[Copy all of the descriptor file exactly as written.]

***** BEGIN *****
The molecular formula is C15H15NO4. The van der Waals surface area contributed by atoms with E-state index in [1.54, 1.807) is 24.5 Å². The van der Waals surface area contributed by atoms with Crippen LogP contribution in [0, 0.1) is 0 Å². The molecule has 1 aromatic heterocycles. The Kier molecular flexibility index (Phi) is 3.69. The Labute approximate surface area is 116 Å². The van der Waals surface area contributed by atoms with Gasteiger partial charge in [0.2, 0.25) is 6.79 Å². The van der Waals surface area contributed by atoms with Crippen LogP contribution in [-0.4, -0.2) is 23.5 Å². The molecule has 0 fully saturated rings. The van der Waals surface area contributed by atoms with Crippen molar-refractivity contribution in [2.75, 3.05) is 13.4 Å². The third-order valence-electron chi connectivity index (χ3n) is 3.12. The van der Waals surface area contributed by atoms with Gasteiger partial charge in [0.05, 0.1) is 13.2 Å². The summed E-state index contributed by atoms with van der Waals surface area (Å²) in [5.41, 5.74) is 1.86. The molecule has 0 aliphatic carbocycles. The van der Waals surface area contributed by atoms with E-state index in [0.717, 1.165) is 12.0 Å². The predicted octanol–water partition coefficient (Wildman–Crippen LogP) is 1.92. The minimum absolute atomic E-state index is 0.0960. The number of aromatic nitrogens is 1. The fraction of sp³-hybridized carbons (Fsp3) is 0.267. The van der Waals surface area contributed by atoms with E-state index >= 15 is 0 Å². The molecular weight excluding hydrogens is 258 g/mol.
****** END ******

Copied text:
The molecular formula is C15H15NO4. The van der Waals surface area contributed by atoms with E-state index in [1.54, 1.807) is 24.5 Å². The van der Waals surface area contributed by atoms with Crippen LogP contribution in [0, 0.1) is 0 Å². The molecule has 1 aromatic heterocycles. The Kier molecular flexibility index (Phi) is 3.69. The Labute approximate surface area is 116 Å². The van der Waals surface area contributed by atoms with Gasteiger partial charge in [0.2, 0.25) is 6.79 Å². The van der Waals surface area contributed by atoms with Crippen LogP contribution in [-0.4, -0.2) is 23.5 Å². The molecule has 0 fully saturated rings. The van der Waals surface area contributed by atoms with Crippen molar-refractivity contribution in [2.75, 3.05) is 13.4 Å². The third-order valence-electron chi connectivity index (χ3n) is 3.12. The van der Waals surface area contributed by atoms with Gasteiger partial charge in [0.05, 0.1) is 13.2 Å². The summed E-state index contributed by atoms with van der Waals surface area (Å²) in [5.41, 5.74) is 1.86. The molecule has 0 aliphatic carbocycles. The van der Waals surface area contributed by atoms with E-state index in [0.717, 1.165) is 12.0 Å². The predicted octanol–water partition coefficient (Wildman–Crippen LogP) is 1.92. The minimum absolute atomic E-state index is 0.0960. The number of aromatic nitrogens is 1. The fraction of sp³-hybridized carbons (Fsp3) is 0.267. The van der Waals surface area contributed by atoms with E-state index >= 15 is 0 Å². The molecular weight excluding hydrogens is 258 g/mol.